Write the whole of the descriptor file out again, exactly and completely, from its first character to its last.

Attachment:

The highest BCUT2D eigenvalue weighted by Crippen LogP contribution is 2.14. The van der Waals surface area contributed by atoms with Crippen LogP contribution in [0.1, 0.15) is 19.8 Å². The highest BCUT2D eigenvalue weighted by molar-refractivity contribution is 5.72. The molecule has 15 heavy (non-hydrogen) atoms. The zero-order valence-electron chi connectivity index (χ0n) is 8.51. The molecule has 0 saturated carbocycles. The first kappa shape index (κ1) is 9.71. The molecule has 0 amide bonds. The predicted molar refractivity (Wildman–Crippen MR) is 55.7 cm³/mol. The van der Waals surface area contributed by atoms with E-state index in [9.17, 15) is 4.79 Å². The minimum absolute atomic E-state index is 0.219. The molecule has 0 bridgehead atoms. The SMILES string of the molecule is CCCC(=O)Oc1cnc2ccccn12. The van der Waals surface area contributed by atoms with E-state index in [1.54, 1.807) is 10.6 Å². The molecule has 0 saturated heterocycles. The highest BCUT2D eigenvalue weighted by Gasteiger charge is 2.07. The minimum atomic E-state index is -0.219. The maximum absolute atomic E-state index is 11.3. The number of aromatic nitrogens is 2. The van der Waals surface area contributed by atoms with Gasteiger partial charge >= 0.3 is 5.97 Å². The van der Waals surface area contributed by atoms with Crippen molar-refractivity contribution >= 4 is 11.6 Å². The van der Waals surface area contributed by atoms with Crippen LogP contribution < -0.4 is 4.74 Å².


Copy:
The highest BCUT2D eigenvalue weighted by Crippen LogP contribution is 2.14. The van der Waals surface area contributed by atoms with Crippen LogP contribution in [0.1, 0.15) is 19.8 Å². The highest BCUT2D eigenvalue weighted by molar-refractivity contribution is 5.72. The molecule has 15 heavy (non-hydrogen) atoms. The zero-order valence-electron chi connectivity index (χ0n) is 8.51. The molecule has 0 saturated carbocycles. The first kappa shape index (κ1) is 9.71. The molecule has 0 amide bonds. The predicted molar refractivity (Wildman–Crippen MR) is 55.7 cm³/mol. The van der Waals surface area contributed by atoms with E-state index in [9.17, 15) is 4.79 Å². The minimum absolute atomic E-state index is 0.219. The molecule has 0 bridgehead atoms. The SMILES string of the molecule is CCCC(=O)Oc1cnc2ccccn12. The van der Waals surface area contributed by atoms with E-state index in [1.54, 1.807) is 10.6 Å². The molecule has 0 saturated heterocycles. The highest BCUT2D eigenvalue weighted by Gasteiger charge is 2.07. The minimum atomic E-state index is -0.219. The maximum absolute atomic E-state index is 11.3. The number of aromatic nitrogens is 2. The van der Waals surface area contributed by atoms with Gasteiger partial charge >= 0.3 is 5.97 Å². The van der Waals surface area contributed by atoms with Crippen molar-refractivity contribution >= 4 is 11.6 Å². The van der Waals surface area contributed by atoms with Crippen LogP contribution < -0.4 is 4.74 Å².